Through the study of Latin syntax, students will improve their understanding of human language, and so become more deliberate in the use of their native language.

Advanced Latin

In 8th Grade Advanced Latin, students will increase their knowledge of Latin vocabulary/grammar and improve on the skills necessary to translate increasingly complex Latin sentences into English. Translation skills will be refined through regular translation of texts drawn from both pagan and Christian ancient sources, for example Cicero, Livy, and Augustine.

Through increasingly in-depth study of Latin, students will improve their understanding of human language per se, and so will become more intentional in their use of language in every sphere of communication.

  • Review of present and perfect tense systems/noun and case functions
  • Adjectives
  • Irregular verbs
  • Present passive indicative
  • Imperfect passive indicative
  • Perfect passive indicative
  • Pluperfect and future perfect passive indicative
  • Independent and dependent clauses
  • Relative clauses
  • Participles, gerunds, infinitives
  • Advanced topics
Math

Algebra I

The English philosopher and scientist Roger Bacon once wrote: "Mathematics is the gate and key of the sciences.... Neglect of mathematics works injury to all knowledge, since he who is ignorant of it cannot know the other sciences or the things of this world.”

Algebra I is a course of study in which students continue to development their mathematical imagination through the tool of Algebra. Instead of specific operations on specific numbers, students learn to recognize overall patterns in mathematical procedures, and to generalize these patterns into a framework of rules and algorithms.

They learn to manipulate algebraic expressions and to solve algebraic equations of increasingly complex natures.

They learn to represent relationships found in nature as functions - verbally, numerically, visually (e.g. graphs), and algebraically (e.g. equations).

  • Graphing Linear Equations and Functions
  • Writing Linear Equations
  • Solving and Graphing Linear Inequalities
  • Systems of Equations and Inequalities
  • Exponents and Exponential Functions
  • Polynomials and Factoring
  • Quadratic Equations and Functions
  • Radicals and Geometry Connections
  • Rational Equations and Functions
Logic

Students will spend the first semester learning about the art and science of Logic. In the second semester, students apply the knowledge gained in the first semester as they prepare for speech and debate and practice public speaking.

Throughout the school year, the 8th grade class will be coached in leadership, discipleship, hospitality, and finally, apostleship.

As the leaders of the school, we want to train them to become servant leaders. They will lead our weekly chapel service and lead in various roles as designated throughout the school year.

As they learn the art and skill of public speaking, they will prepare to represent their class at commencement.

  • Introductory Logic: The Fundamentals of Thinking Well (Nance)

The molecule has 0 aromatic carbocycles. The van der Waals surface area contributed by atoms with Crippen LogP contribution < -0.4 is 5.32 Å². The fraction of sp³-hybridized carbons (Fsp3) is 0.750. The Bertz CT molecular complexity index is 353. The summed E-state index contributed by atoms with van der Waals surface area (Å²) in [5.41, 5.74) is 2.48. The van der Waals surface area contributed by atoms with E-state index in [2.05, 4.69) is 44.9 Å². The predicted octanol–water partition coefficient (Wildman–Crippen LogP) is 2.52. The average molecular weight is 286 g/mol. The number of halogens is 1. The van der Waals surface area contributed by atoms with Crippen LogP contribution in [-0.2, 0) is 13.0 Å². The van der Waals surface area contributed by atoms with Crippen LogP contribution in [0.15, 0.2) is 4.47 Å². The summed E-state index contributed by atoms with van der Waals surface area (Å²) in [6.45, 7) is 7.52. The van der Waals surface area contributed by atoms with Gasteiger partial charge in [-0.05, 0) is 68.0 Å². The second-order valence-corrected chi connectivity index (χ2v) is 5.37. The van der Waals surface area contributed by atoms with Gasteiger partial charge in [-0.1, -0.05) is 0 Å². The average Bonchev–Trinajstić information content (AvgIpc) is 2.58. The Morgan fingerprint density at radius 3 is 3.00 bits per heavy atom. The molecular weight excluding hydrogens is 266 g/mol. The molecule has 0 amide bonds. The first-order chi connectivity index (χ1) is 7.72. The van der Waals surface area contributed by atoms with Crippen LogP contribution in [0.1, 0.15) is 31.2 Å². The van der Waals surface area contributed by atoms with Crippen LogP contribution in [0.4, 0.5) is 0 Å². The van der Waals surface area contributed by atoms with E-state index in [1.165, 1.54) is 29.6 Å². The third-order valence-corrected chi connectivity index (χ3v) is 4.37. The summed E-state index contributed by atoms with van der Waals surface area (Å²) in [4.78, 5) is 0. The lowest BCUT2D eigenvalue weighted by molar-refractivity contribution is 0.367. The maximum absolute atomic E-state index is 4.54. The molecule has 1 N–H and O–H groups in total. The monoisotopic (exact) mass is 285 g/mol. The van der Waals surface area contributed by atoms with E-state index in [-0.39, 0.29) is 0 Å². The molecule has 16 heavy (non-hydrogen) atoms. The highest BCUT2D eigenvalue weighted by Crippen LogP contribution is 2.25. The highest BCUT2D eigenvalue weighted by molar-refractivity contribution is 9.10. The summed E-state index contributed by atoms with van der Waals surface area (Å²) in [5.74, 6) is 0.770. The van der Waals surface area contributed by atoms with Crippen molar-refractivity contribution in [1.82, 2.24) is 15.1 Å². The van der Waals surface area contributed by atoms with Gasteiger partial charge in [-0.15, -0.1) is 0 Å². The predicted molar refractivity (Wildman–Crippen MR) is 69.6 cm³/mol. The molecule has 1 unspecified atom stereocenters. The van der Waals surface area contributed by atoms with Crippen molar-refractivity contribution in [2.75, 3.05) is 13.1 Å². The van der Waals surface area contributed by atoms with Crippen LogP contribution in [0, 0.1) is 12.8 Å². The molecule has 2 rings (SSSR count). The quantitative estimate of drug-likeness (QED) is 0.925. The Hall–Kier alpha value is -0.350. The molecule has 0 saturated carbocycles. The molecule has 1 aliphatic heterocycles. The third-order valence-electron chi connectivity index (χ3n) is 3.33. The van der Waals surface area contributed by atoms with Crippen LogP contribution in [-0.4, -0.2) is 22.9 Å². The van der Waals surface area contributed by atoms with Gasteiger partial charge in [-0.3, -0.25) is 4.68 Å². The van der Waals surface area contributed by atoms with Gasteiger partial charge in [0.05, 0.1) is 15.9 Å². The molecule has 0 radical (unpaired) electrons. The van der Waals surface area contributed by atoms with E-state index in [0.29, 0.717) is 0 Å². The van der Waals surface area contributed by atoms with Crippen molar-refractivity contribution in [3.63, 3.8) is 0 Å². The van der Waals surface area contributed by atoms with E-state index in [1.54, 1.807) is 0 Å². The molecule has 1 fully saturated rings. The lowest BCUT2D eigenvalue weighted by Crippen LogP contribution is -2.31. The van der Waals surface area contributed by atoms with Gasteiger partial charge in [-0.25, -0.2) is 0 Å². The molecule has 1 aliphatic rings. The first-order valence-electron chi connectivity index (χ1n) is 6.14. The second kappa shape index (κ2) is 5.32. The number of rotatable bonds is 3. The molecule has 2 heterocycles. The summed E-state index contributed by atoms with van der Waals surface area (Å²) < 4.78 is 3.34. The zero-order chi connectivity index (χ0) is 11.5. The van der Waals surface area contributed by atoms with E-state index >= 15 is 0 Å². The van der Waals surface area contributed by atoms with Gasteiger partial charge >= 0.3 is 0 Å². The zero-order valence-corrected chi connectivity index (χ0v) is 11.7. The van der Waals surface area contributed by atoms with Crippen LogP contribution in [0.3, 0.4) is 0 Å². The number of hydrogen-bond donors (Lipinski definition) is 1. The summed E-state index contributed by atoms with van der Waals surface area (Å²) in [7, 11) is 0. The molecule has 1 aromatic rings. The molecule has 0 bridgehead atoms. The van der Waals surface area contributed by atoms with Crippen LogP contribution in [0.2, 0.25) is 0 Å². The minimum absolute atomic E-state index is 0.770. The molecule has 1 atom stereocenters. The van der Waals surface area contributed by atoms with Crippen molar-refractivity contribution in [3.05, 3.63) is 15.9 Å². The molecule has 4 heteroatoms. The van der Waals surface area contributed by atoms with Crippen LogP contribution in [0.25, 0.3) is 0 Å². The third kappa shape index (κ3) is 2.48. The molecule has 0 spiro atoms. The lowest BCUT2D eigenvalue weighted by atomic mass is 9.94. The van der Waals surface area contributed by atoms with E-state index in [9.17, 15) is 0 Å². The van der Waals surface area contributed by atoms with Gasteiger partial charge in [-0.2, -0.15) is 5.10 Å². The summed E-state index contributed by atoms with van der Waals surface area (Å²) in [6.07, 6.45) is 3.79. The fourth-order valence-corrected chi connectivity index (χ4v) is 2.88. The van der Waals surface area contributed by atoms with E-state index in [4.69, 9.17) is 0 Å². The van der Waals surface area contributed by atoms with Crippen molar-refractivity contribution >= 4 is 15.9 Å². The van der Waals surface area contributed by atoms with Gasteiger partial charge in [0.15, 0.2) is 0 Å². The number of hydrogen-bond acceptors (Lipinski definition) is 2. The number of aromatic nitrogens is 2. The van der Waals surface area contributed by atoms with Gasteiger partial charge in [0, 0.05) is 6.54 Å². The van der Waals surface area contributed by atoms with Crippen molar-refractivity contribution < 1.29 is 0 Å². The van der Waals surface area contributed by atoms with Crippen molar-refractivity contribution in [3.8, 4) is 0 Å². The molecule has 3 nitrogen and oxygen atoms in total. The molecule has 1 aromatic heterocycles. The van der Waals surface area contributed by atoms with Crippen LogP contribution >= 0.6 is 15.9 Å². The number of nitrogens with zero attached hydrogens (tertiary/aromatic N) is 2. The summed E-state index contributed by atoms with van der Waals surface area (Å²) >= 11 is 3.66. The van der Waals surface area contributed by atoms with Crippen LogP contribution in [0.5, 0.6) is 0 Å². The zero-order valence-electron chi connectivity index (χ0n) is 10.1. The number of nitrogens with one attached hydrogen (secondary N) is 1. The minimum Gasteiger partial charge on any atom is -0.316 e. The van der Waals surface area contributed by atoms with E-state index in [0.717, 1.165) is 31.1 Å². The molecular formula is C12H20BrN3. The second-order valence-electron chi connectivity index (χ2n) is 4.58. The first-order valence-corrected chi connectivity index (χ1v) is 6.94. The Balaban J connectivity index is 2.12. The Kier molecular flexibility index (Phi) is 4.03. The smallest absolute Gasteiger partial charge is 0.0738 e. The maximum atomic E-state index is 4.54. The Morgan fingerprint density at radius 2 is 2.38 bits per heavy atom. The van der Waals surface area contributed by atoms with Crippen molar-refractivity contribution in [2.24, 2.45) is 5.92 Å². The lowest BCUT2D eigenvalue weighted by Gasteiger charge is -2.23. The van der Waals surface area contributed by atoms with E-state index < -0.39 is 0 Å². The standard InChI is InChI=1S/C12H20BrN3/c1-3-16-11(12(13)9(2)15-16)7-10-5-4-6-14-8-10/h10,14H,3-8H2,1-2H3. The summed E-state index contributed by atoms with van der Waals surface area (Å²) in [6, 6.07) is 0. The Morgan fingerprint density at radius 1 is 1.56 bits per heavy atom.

• Speech & Debate
  • Public Speaking
Science

Physical Science

Arma Dei Academy eighth graders learn a Christian worldview as they explore creation with physical science.

Eighth grade physical science uses a mastery-oriented curriculum which focuses on physical science topics such as matter, forces, motion, energy, electricity, and chemistry.

Throughout the course students will learn and utilize the scientific method and document most work in a formal scientific lab book. Students will consider the changes in their world-view and how it affects them and their beliefs.

  • Matter and Atoms
  • Sources and Conservation of Energy
  • Forces and Fields
  • Properties of Substances
  • Force and Motion
  • Compounds and Chemical Reactions
  • Electricity
  • Scientific method during labs
  • Engineering design process of projects
Art
  • Master the use of varied lines and shapes to create form and detail in drawing simple and complex subjects
  • Basics and beyond including primary, secondary, and tertiary stages of color
  • Understand the use of tints and hues
  • Create a still life composition using contour line drawing, shading of forms, and complimentary color theory
  • Draw and paint artists from world history.
  • Recreate simple pieces of art form the same time period as classroom study
  • 3-D sculpture
Music

Students will review and practice the basics of music theory while learning a wide variety of musical styles from hymns and spirituals to choral standards Sight-reading and harmonization will be emphasized. Composers and events will correlate with their historical, literature & Bible studies.

They will perform three times a year at the Veterans, Christmas, and Easter chapels.

Physical Education

Students in Physical Education will be learning about how the human body moves and functions in sports and exercise. Proper stretching, hydration and nutrition, warm ups, sports safety, team-building, sportsmanship, and many other life lessons will be taught.

God has knit us together in wondrous ways as human beings.